A Self-Guided Tour of the Electromagnetic Spectrum
Can you feel the heat? (Well, imagine that you can.) You're in the infrared section of the electromagnetic spectrum. This part of the spectrum is also called radiant heat.
From people to planets, from incense candles to ice cubes, all objects give off infrared radiation. This radiation comes from the thermal motion of molecules. Naturally, the warmer an object is, the more infrared radiation it emits. An object that absorbs more infrared radiation than it releases becomes warmer.
Not all forms of heat are radiant heat. The heat directly above a fire, for example, comes mainly from air molecules that the fire has heated. The heat from a radiator, on the other hand, emits heat in the form of electromagnetic radiation.
If a radiator were to continue to heat up, the wavelengths of some of its radiation would shorten (become more energetic) and start to become visible light—the radiator would begin to glow red.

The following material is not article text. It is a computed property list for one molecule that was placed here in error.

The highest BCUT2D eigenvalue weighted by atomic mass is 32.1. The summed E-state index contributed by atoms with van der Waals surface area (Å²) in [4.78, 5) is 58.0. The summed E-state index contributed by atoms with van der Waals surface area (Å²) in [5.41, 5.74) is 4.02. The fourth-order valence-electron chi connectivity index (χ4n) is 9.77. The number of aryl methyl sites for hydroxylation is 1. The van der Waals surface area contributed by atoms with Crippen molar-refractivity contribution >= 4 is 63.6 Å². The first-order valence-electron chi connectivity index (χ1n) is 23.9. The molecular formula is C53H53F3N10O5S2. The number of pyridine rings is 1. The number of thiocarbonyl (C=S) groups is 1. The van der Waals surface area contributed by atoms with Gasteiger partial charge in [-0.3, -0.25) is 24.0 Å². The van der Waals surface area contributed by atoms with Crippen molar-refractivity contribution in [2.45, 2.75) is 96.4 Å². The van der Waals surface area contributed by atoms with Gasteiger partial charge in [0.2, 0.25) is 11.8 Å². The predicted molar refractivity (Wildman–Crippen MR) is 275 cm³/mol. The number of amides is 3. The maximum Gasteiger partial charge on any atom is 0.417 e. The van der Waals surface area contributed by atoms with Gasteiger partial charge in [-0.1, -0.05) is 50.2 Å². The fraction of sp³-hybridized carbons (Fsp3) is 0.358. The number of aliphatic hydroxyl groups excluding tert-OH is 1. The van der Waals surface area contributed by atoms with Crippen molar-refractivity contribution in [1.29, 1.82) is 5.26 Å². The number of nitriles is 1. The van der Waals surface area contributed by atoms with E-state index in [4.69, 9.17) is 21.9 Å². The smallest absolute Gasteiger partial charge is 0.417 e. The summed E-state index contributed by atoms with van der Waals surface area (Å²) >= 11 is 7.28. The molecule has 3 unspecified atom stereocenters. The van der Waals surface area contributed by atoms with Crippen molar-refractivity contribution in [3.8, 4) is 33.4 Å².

Infrared radiation can also be used for communication. Take a remote control, for instance. Within the remote is a light-emitting diode (LED) that sends out infrared light. We can't see this light because our eyes aren't equipped to sense infrared. But a TV or VCR is. When you press a button on the remote, the LED emits a series of flashes that the TV or VCR can "see" and read. Incidentally, a video camera can usually see the infrared light from a remote. Try this at home!
This is the constellation Orion, as viewed in infrared wavelengths. The bright stars that you usually see when you look at Orion are difficult to detect at this wavelength. What you can clearly make out in this image are infrared emissions that come mainly from dust and gas.
Betelgeuse, Orion's brightest star, is in the upper center of this image. The faint ring in the upper right of the image is a supernova remnant.